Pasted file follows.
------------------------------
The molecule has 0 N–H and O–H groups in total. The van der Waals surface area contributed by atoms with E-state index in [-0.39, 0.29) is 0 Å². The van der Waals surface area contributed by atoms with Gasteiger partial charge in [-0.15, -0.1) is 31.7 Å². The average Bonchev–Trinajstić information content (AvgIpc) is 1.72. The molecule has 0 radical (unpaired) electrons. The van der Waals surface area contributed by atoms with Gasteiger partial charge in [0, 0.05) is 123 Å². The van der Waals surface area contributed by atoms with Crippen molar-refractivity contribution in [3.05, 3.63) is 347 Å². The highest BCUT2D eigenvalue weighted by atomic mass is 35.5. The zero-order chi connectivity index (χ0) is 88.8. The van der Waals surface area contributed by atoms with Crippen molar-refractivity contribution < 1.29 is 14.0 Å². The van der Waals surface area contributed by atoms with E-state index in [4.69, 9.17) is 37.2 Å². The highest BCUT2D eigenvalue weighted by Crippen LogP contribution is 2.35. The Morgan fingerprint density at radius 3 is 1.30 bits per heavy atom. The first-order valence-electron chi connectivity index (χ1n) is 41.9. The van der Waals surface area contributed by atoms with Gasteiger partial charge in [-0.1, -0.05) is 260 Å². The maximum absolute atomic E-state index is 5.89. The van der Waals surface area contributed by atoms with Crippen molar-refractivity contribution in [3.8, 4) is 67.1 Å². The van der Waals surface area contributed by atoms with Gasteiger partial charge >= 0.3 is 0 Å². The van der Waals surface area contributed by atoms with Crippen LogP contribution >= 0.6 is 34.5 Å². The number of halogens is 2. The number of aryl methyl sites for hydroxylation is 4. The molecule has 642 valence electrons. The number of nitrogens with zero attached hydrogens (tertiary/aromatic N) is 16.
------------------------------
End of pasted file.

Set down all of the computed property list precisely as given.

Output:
The molecule has 0 N–H and O–H groups in total. The van der Waals surface area contributed by atoms with E-state index in [-0.39, 0.29) is 0 Å². The van der Waals surface area contributed by atoms with Gasteiger partial charge in [-0.15, -0.1) is 31.7 Å². The average Bonchev–Trinajstić information content (AvgIpc) is 1.72. The molecule has 0 radical (unpaired) electrons. The van der Waals surface area contributed by atoms with Gasteiger partial charge in [0, 0.05) is 123 Å². The van der Waals surface area contributed by atoms with Crippen molar-refractivity contribution in [3.05, 3.63) is 347 Å². The highest BCUT2D eigenvalue weighted by atomic mass is 35.5. The zero-order chi connectivity index (χ0) is 88.8. The van der Waals surface area contributed by atoms with Crippen molar-refractivity contribution < 1.29 is 14.0 Å². The van der Waals surface area contributed by atoms with E-state index in [4.69, 9.17) is 37.2 Å². The highest BCUT2D eigenvalue weighted by Crippen LogP contribution is 2.35. The Morgan fingerprint density at radius 3 is 1.30 bits per heavy atom. The first-order valence-electron chi connectivity index (χ1n) is 41.9. The van der Waals surface area contributed by atoms with Gasteiger partial charge in [-0.1, -0.05) is 260 Å². The maximum absolute atomic E-state index is 5.89. The van der Waals surface area contributed by atoms with Crippen molar-refractivity contribution in [3.8, 4) is 67.1 Å². The van der Waals surface area contributed by atoms with Gasteiger partial charge >= 0.3 is 0 Å². The van der Waals surface area contributed by atoms with Crippen LogP contribution >= 0.6 is 34.5 Å². The number of halogens is 2. The number of aryl methyl sites for hydroxylation is 4. The molecule has 642 valence electrons. The number of nitrogens with zero attached hydrogens (tertiary/aromatic N) is 16.